Rohingya people in Japan, a Muslim ethnic minority in their home country of Myanmar, are asking the government to help ease escalating tensions there between Buddhists and Muslims that experts warn could develop into an international conflict.
Deadly riots first broke out in the western state of Rakhine near the border with Bangladesh in July after an Arakanese Buddhist girl was raped and murdered in May, allegedly by three Rohingya youths. The incident set off an onslaught of revenge attacks against Rohingya.
Even though the Myanmar government announced emergency rule in Rakhine, human rights observers said security forces did little to stop the violence and in some cases took part. At least 78 people were killed andmore than 5,300 houses destroyed, according to government figures.
Rohingya in Japan who fled Myanmar to seek political asylum here are pinning their hopes on the Japanese government to pressure the Myanmar government to treat their compatriots better, as Japan has had an amiable history with the government during its years of repressive military rule.
“If there is a government the Myanmar government would listen to, it’s the Japanese government,” said Zaw Min Htut, president of the Burmese Rohingya Association of Japan.
In 1998, he fled political persecution in Myanmar and came to Japan, where he was first detained as an illegal immigrant. He is one of only a few Rohingya to be granted refugee status in Japan. Of 200 Rohingya who belong to the association, 15 have been granted official asylum.
The government of Myanmar President Thein Sein is now bringing sweeping changes to the once isolated nation since it pledged to transition into a democratic system. It has made reconciliation efforts among Myanmar’s more than 100 ethnic minority groups, but not the Rohingya, who were excluded by the government from holding citizenship when the country enacted a citizenship law in 1982.
The United Nations estimates that about 800,000 Rohingya live in Rakhine state and describes them as one of the most persecuted and stateless minorities in the world.
The Rohingya issue is such an emotional one in Myanmar that even opposition leader Aung San Suu Kyi remains silent, even though the ethnic Muslim group has been a staunch supporter of the democratic leader. Some pundits say the hatred against the Rohingya has been ingrained even among the most vocal human rights activists in Myanmar.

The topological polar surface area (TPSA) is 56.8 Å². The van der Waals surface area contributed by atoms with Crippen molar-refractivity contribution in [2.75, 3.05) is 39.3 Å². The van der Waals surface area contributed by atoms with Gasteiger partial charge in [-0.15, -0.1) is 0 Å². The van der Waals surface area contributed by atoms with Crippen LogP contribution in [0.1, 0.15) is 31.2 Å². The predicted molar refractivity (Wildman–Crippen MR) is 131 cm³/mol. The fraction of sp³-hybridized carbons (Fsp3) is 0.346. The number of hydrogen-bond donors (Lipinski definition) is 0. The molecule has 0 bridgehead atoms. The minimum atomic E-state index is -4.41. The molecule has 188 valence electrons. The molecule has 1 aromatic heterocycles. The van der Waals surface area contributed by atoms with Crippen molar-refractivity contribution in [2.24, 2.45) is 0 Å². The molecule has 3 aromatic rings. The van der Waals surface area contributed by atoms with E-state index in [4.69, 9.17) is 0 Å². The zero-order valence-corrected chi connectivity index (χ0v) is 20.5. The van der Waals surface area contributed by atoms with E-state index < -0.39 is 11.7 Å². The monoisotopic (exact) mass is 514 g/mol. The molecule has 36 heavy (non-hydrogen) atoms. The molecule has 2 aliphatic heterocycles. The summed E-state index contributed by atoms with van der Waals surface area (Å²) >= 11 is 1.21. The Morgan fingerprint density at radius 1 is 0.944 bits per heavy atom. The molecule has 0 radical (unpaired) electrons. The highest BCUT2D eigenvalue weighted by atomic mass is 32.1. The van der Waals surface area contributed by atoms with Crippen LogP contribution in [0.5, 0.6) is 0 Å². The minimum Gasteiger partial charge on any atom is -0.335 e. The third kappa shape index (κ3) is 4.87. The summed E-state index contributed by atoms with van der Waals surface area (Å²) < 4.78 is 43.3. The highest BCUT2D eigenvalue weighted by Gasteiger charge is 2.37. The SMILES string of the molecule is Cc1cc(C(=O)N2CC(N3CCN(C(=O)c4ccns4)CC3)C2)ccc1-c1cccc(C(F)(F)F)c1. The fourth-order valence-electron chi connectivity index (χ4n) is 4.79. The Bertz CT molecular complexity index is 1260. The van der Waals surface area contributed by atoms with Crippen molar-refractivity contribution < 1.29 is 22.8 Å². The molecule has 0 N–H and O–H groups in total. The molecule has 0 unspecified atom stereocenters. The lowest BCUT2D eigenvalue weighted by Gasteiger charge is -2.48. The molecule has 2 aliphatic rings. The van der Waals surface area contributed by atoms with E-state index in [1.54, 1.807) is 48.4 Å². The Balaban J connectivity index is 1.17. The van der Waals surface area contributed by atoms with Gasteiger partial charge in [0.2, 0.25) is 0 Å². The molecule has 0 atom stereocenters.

In an interview with The Japan Times, Zaw Min Htut said Japan wields more diplomatic clout as it was never a harsh critic of the military junta, while the United States and the European Union imposed economic sanctions against the military dictatorship. When Thein Sein visited Japan in April on the first state visit by a Myanmar leader in 28 years, Japan forgave $3.7 billion in debt to support the country’s nascent democratization.
Officials at the Foreign Ministry said they recognize the clashes in Rakhine state, and that the government is paying close attention to developments, but they are on the fence about taking direct action aside from providing humanitarian assistance through the Office of the U.N. High Commissioner for Refugees.
Mizuho Fukushima, president of the Social Democratic Party and a lawyer who has worked on human rights issues, believes Japan could at least express concern to prompt the government of Thein Sein to take a more humanitarian approach to this issue.
The Upper House lawmaker has been supportive of Zaw Min Htut’s human rights activities since the time he was detained by immigration authorities in Ushiku, Ibaraki Prefecture.
“With the Myanmar government shifting toward a democratic system, more Japanese companies are eyeingbusiness opportunities there,” said Fukushima, who met with officials from the Foreign Ministry and Zaw Min Htut to discuss the Rohingya issue in early August.
“It might impact Japanese businesses if the clash escalates even further,” said Fukushima, who said she will push the government to support an independent United Nations investigation into the matter.
Following international pressure, Thein Sein launched a commission to investigate the August sectarian killings. But experts warn that the clashes could get worse and have the potential to develop into an international conflict involving Muslim Bangladesh. They say mediation by a third party, such as Japan, is needed.
“It would be a great opportunity to exercise Japan’s diplomatic skills,” said Kei Nemoto, a professor at Sophia University in Tokyo and an expert on Myanmar, likening the situation to when Japan mediated peace talks between the Sri Lankan government and the rebel Tamil Tigers in 2003. “But first Thein Sein has to agree to such a third-party mediation framework, which might be difficult.”